I certainly remember on the day that Mattie died, we asked one of the doctors what he had learned from Mattie? He was a big researcher, and given that Mattie's cancer case was so rare, we were hoping that Mattie's experience enlightened him as a scientist. To this day, I still remember what he said! In front of me, Peter, my parents and many other healthcare providers surrounding Mattie's dead body, he said he....learned nothing! NOTHING! How is that possible!???? I certainly learned a lot, even about the science and the horrific treatments which were ineffective for Mattie! So why didn't he? Well that may require a LONGER response, that goes beyond the scope of this particular blog posting. Simply stated it comes down to communication and compassion. They have to go together. His answer was indicative of his character and narcissistic personality, because even in Mattie's death, he couldn't look beyond himself and have the insight to realize that Mattie's family needed words of understanding, hope, and most importantly we needed to know that his cancer journey mattered and made a difference.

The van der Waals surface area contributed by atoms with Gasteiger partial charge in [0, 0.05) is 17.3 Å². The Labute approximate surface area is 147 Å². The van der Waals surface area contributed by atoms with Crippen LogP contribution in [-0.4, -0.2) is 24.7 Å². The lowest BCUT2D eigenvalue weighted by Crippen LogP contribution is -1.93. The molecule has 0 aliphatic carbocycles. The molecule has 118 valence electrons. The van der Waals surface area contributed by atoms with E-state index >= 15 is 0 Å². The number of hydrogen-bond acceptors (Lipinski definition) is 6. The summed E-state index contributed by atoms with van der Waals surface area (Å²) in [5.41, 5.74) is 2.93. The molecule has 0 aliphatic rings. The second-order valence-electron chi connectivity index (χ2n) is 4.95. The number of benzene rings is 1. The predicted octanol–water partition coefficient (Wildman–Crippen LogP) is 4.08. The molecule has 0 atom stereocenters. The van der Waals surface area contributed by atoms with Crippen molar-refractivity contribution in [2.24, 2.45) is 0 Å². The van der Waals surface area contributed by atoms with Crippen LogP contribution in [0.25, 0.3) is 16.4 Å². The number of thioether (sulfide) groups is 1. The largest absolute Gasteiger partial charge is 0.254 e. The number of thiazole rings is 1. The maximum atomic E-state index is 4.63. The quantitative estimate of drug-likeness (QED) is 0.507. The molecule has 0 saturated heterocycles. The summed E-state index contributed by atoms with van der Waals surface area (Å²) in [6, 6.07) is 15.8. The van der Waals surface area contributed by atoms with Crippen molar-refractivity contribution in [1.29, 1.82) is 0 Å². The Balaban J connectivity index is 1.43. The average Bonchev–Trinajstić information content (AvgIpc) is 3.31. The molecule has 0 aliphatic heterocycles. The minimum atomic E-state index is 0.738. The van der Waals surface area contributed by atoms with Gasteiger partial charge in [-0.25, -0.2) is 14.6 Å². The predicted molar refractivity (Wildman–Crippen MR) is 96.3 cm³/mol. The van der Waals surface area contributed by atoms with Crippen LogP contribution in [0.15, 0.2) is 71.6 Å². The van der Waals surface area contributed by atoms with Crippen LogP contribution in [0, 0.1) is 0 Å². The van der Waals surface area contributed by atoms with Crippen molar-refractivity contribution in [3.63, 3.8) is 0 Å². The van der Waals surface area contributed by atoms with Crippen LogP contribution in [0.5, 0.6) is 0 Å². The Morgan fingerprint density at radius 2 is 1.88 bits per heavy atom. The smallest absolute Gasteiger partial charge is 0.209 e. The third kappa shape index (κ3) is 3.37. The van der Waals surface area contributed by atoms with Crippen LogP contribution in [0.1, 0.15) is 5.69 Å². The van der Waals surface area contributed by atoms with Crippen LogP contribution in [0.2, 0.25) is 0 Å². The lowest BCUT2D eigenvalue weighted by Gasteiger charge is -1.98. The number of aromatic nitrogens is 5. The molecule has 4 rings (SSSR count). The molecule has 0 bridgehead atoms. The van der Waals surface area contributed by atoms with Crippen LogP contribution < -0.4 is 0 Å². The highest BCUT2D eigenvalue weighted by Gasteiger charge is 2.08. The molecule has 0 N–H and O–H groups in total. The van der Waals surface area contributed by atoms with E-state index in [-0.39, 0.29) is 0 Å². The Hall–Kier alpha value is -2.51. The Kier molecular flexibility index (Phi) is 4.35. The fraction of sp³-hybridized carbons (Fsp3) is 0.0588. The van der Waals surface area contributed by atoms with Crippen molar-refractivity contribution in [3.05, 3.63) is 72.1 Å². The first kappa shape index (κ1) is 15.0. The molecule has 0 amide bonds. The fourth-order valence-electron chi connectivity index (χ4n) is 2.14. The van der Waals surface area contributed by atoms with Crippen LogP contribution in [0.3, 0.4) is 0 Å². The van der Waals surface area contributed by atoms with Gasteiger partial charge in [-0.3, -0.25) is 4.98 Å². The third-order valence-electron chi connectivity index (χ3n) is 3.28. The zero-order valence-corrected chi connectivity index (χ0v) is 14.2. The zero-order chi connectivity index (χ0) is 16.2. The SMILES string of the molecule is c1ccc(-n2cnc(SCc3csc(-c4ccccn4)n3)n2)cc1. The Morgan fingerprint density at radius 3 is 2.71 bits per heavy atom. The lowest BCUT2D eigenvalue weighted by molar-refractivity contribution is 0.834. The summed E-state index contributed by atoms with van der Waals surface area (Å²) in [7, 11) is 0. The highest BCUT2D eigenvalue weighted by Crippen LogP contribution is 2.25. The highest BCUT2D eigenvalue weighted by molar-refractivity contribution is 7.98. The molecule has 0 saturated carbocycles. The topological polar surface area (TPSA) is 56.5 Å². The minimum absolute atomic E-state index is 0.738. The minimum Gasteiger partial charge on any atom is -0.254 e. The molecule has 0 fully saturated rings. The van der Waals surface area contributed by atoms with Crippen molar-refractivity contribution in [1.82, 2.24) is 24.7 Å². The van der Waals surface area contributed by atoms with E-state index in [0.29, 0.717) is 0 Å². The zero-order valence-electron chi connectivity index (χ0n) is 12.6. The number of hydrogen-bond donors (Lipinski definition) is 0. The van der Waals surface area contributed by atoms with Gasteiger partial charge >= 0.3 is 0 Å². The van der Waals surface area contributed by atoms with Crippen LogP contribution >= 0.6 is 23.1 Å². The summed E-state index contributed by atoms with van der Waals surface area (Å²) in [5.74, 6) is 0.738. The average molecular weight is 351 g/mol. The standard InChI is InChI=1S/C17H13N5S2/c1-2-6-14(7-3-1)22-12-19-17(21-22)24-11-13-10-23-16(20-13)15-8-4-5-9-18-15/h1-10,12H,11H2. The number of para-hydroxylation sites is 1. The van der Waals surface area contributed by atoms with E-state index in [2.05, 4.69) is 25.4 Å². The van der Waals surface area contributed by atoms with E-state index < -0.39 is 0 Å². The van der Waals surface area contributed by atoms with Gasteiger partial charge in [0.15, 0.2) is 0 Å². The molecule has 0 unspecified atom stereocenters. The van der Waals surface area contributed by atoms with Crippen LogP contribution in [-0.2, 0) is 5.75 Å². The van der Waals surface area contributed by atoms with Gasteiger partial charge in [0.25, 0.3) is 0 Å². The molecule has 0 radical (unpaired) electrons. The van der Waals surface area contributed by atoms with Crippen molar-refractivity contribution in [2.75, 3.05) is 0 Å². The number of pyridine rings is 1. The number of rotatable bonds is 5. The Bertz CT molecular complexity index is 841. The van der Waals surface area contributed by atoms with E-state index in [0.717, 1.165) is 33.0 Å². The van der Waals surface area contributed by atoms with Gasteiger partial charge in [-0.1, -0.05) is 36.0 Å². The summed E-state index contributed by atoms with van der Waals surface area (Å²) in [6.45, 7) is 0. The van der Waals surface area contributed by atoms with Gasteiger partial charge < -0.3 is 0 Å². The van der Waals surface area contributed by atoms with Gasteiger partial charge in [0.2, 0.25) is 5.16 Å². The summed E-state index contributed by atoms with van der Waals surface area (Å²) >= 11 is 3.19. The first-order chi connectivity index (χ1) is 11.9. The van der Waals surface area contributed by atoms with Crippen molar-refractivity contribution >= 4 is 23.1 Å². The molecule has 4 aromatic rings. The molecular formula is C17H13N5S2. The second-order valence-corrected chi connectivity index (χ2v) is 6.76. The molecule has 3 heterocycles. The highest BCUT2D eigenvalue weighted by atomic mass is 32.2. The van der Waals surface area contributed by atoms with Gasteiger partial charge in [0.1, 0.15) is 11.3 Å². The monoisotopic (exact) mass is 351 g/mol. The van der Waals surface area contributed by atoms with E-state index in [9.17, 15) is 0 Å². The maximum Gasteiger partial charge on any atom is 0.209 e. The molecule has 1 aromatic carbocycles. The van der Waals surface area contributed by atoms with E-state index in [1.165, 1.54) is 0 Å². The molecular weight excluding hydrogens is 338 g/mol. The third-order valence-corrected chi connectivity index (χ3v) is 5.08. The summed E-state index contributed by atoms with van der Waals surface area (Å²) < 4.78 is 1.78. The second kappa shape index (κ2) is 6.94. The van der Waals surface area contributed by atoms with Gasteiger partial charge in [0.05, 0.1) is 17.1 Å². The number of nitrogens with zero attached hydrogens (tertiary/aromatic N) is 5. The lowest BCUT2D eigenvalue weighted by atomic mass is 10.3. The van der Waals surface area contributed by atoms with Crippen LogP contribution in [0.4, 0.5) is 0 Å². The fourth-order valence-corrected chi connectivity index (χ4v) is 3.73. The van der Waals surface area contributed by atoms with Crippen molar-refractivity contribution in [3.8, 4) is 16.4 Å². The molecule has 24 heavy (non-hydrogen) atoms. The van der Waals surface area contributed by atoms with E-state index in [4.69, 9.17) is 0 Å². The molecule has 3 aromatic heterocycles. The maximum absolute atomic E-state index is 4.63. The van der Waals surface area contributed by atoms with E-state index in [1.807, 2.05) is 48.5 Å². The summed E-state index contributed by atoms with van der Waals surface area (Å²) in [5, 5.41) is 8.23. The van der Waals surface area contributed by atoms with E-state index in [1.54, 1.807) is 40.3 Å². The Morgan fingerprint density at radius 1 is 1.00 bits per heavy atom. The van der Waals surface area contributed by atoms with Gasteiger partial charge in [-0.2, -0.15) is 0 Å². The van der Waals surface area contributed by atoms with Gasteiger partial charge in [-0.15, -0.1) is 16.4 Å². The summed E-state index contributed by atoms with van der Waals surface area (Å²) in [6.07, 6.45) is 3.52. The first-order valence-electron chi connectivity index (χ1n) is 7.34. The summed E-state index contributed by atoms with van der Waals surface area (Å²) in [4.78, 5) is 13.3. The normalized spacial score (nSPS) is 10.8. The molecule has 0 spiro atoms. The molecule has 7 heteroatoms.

February 23, 2021

Tuesday, February 23, 2021

Tuesday, February 23, 2021 -- Mattie died 595 weeks ago today.

Tonight's picture was taken in March of 2008. Literally four months before Mattie was diagnosed with cancer. I went with Mattie and his kindergarten class on a field trip to Glen Echo park in Maryland. The kids got to have a bit of a ecological adventure. I am very happy that I went on all class trips that year, because if I waited or put it off, I would have missed out on the experience completely. 

Quote of the day: Today's coronavirus update from Johns Hopkins.

  • Number of people diagnosed with the virus: 28,239,571